Cardinal Elements of an Aging Human Eye Model with a Gradient-Index Crystalline Lens

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This Demonstration calculates and graphically illustrates the relevant cardinal elements (as a function of the age and the wavelength) of a relaxed emmetropic human eye model having a GRIN crystalline lens.

Contributed by: José A. Díaz,José Fernández-Dorado, Josep Arasa, and Carles Pizarro (June 2009)
Open content licensed under CC BY-NC-SA



The human eye is an optical system with two components: the cornea and the crystalline lens, with a diaphragm (iris) in contact with the lens. Despite the accommodation process, it is well known that the biometrical data of the human eye changes with age, as does the gradient of the refractive index structure. Therefore, the paraxial properties of the human eye as an optical system evolve with aging. The ABCD matrix formalism has proved to be a good tool to characterize the optical system in the paraxial regime. However, when the optical system has a gradient index element, an ABCD matrix for this element needs to be formulated. Gathering information concerning the aging of the biometric ocular data, a model of the human eye has been created, accurate both anatomically and optically. Together with the ABCD matrix for the GRIN crystalline lens, it is possible to determine the relevant paraxial parameters for the eye model. These parameters—which also vary with the wavelength in the visible part of the electromagnetic spectrum, as the ocular media show light dispersion—help us to study and to teach how the relaxed and emmetropic human eye forms an image on the retina.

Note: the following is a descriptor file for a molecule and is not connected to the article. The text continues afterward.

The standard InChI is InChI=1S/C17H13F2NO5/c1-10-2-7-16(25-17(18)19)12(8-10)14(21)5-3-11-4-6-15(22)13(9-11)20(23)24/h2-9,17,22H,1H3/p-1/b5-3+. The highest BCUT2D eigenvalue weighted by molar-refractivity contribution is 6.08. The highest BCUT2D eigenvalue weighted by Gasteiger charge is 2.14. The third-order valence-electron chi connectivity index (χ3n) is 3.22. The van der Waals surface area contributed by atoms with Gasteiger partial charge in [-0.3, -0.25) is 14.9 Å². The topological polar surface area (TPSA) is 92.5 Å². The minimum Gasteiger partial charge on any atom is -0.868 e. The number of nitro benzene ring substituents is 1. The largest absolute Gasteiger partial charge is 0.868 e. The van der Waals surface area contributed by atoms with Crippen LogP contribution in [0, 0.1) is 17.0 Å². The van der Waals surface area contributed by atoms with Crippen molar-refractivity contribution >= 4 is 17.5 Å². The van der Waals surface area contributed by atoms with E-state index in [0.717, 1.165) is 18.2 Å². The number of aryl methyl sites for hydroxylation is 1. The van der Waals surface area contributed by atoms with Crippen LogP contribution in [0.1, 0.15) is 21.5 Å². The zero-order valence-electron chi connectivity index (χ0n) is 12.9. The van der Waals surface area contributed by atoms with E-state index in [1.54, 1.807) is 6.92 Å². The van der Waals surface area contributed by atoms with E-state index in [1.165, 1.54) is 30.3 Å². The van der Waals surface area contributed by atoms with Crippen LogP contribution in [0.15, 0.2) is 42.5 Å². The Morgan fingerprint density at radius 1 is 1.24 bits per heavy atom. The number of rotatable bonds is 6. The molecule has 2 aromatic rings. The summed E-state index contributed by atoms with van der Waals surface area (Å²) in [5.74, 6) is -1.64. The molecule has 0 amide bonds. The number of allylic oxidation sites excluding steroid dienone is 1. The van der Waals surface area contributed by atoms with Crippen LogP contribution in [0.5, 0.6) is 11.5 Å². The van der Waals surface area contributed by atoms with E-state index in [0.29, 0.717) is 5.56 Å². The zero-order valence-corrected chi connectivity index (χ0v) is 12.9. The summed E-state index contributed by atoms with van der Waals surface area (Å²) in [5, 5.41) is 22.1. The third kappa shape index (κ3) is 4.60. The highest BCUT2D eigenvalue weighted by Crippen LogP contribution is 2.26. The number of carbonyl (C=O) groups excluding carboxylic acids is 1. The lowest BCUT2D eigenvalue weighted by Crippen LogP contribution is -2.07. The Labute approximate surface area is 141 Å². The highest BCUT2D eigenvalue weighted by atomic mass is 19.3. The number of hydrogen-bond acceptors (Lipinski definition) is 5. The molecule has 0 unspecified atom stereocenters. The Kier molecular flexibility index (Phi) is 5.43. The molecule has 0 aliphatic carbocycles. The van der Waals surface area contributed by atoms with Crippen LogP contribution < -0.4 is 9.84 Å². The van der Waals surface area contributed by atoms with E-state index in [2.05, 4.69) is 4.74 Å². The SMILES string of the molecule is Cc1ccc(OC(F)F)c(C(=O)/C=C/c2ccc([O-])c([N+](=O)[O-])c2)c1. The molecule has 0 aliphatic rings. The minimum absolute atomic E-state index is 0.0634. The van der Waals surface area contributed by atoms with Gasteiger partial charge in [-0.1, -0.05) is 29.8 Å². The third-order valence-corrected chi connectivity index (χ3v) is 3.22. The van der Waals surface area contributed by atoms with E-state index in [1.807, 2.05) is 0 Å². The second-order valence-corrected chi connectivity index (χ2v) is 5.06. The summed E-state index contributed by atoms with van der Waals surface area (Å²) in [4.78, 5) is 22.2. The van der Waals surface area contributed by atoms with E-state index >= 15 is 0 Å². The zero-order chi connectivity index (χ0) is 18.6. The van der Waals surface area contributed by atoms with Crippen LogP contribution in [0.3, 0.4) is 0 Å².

A. Gerrard and J. Burch, Introduction to Matrix Methods in Optics, New York: Dover Publishing Inc., 1975.

J. A. Díaz, C. Pizarro, and J. Arasa, "Single Dispersive Gradient-Index Profile for the Aging Human Lens," Journal of the Optical Society of America A, 25(1), 2008 pp. 250–261.

J. A. Díaz, "ABCD Matrix of the Human Lens Gradient-Index Profile: Applicability of the Calculation Methods," Applied Optics, 47(2), 2008 pp. 195–205.

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